And then there's the last poem in the volume, a lovely response to Wordsworth's "The World is Too Much With Us" which is at once both heartfelt and deeply impersonal. Wordsworth's sonnet laments modern man's obsession with "getting and spending," which distracts us, he feels, from nature's glories. Garcia doesn't disagree, exactly, but she has a more sympathetic take.

When we have laid our minds in labor dull,
And lost the sight of Proteus and the sea,
And in ambitious greed let glory be
A dream of distant days; when hearts are full
Of pleasantries, and common duties dull;
Then deem us not so tuneless. Wistfully
We turn to stand upon the pleasant lea.
There marks the dreamer's dust no stone; a skull
Is all there lasts of him — no life — no light.
He died of hunger and a bitter heart,
Poor Poet, and oblivion, like night
Was qualified to quench his lonely part.
With burnished gold we labor in the mart;
We may not turn to mark the swallow's flight.

I find this poem remarkable, not least because in it Garcia sounds older than Wordsworth. It's he, the adult, who seems to be channeling some rebellious sixties adolescent, self-righteously upbraiding his father for working too hard. According to census records, Garcia's father was a self-employed mining engineer, and it's clear that the family was sufficiently well-off to travel in Europe repeatedly. In her journal, she makes no mention of ever having had a job of any sort. Nonetheless, it's she who takes the paternal role. We'd all like to dream if we could, my boy, she says. But if you don't work, you starve.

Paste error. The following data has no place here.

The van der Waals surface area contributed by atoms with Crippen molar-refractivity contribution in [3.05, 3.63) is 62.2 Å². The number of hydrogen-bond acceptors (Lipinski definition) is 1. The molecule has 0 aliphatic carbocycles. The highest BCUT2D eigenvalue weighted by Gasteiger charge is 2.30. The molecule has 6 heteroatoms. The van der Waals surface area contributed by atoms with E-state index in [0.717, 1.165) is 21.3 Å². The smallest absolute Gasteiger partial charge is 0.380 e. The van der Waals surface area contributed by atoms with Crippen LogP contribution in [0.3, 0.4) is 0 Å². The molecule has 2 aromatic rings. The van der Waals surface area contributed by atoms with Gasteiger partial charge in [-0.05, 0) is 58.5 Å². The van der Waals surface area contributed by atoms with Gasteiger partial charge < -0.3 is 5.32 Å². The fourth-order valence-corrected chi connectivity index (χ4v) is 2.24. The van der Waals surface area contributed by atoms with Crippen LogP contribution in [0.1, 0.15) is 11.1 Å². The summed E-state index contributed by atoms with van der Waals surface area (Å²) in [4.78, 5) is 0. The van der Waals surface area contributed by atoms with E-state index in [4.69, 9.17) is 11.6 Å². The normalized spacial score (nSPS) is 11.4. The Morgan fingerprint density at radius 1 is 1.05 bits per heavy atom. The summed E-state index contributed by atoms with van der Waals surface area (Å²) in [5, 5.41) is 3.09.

I'm not saying that Garcia's effort is superior to Wordsworth's — I do quite like it, but I can't fully endorse any poem which includes the phrase "qualified to quench his lonely part." Nor is this line an isolated misstep: Garcia is sometimes too precious, and frequently too sentimental for my taste. It's not like these sins are unknown to canonical writers, though: I recently reread To Kill a Mockingbird and The Old Man and the Sea, each of which contains more saccharine uplift than the other. At the very least, Garcia's prose is better than that of perennial American Literature favorite James Fennimore Cooper — but then, so is mine, and so is Tom Clancy's, and so is yours, in all probability.